Throughout their service the Hendons were painted overall in a very dark green-grey "Night Invisible Varnish, Orfordness" (NIVO) a colour used for night-bombers by the RAF dating back to World War One. There is no photographic evidence of them ever adopting the disruptive camouflage introduced in the late 1930s. Roundels were "type B" red/blue with large black serial numbers under the wings and small black serial numbers on the rear of the fuselage and rudders. Some Hendons carried dull red stripes or diamonds on the undercarriage trouser fairings.
After withdrawl from frontline service, the primitive internal layout of the Hendon, with its narrow catwalks and awkward entrance hatch, did not lend itself to transport or "flying classroom" duties. Its lack of flaps would have made the dual-control aircraft unsuitable for use as pilot trainers for the new generation of bombers entering service. So the Hendons were retired to ground-instruction duties. It is possible that the Kestrel engines stripped from them were rebuilt and upgraded for use in Miles Master trainers. The last flight by a Hendon took place in early January 1939, 8 months before the start of WW2 in Europe. The biplane Handley-Page Heyford outlasted it in RAF service; the Heyfords seeing service until 1941 as gunnery and bombing trainers and as glider tugs.
Specification (Hendon Mk 2 Production Version)
Max speed: 155 mph (249 kph)
Cruising Speed: 133 mph ((214 kph)
Service ceiling: 21,400 ft (6553 m)
Range and bomload: See text above.
Defensive armament: 3 x .303 Lewis guns. One each in nose, tail and dorsal positions.
Serial numbers: Prototype K1695, Production K5085 to K5098. Cancelled order K5768 to K5771 (dedicated pilot trainers) and K6555 to K6612 (bombers).
The Hendon 6-stage development programme
Fairey had a history of progressive development of designs to keep them up to date. The best example of this is the Fairey III series which started during the First World War with the IIIA and evolved through the B, C, D and F and then onto the Gordon and Seal which were still in service at the start of World War Two. When they first designed the Hendon they were, of course, completely unaware of the revolution in multicellular stressed-skin wing design that was only years away (the Northrop Alpha that pioneered this type of design entered service in 1931). So it was natural for them to think of ways the Hendon could be progressively improved to meet future needs. The Fairey archivist ID Huntley described a brochure that was meant to be shown with slides (the Powerpoint of the day) that outlined the progressive improvement and refinement of the Hendon in 6 stages. Each stage would be an improvement that could be easily introduced on the production line. Unfortunately, the sole drawing that survived illustrates only the final "6th stage" aircraft, a four-engined, low-wing bomber with retractable undercarriage and enclosed turrets. It retains the off-set cockpit of the Hendon and seems to be powered by RR Kestrel engines. The drawing does not show if flaps were to be incorporated.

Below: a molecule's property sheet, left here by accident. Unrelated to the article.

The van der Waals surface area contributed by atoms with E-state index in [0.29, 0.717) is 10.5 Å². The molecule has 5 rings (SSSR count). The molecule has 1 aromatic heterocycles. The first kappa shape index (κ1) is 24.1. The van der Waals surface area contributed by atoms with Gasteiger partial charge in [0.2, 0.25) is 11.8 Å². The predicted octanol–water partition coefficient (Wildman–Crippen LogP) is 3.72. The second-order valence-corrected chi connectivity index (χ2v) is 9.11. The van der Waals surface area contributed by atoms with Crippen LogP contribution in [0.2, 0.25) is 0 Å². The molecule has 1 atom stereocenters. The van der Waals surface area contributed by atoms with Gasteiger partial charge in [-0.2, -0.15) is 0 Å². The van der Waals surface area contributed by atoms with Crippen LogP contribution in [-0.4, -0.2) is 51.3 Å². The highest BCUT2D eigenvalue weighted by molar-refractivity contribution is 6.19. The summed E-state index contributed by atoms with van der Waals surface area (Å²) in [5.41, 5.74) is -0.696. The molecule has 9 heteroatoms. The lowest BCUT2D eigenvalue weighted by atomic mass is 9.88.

The "6th Stage" 4 engined Hendon development.
At first glance, this design seems amazingly similar to the Avro Lancaster, but appearances can be deceptive. This "Superhendon" still had a heavy fabric-covered airframe, low-powered Kestrel engines (giving only a third the power of the Lancaster's Merlin engines), manual (rather than power-driven) turrets only armed with a single gun apiece. Bombload was quoted as only being the same as the Hendon, 2,548 lb (1156 Kg), tiny compared to aircraft like the Lancaster Halifax and Stirling. For deterrence value, it might have looked good in the "shop window" in 1936-38 but it's hardly an aircraft you would choose to go to war in during the 1940s.
Above and below: What a Stage-6 "Superhendon" might have looked like in service.
¹The ranks, duties and training of the aircrew of British bombers were changed considerably in the late 1930s and early 40s. Read "Observers and Navigators" by CG Jefford for a full understanding.
Fairey Aircraft Since 1915 : by HA Taylor,. Published by Putnam. ISBN 0-370-00065-X.
The Fairey Hendon : a two-part article by ID Huntley in the January and February 1974 editions of Aircraft Illustrated magazine. The February edition includes an excellent scale plan that shows the layout of the bomb-cells.
RAF Bomber Command and its aircraft 1936-1940 : by James Goulding and Philip Moyes, first published in 1975, reprinted in 2002 by Ian Allan publishing. ISBN 07110 0627 X.
The British Bomber since 1914 : by Peter Lewis, published by Putnam. ISBN 0 370 10040 9.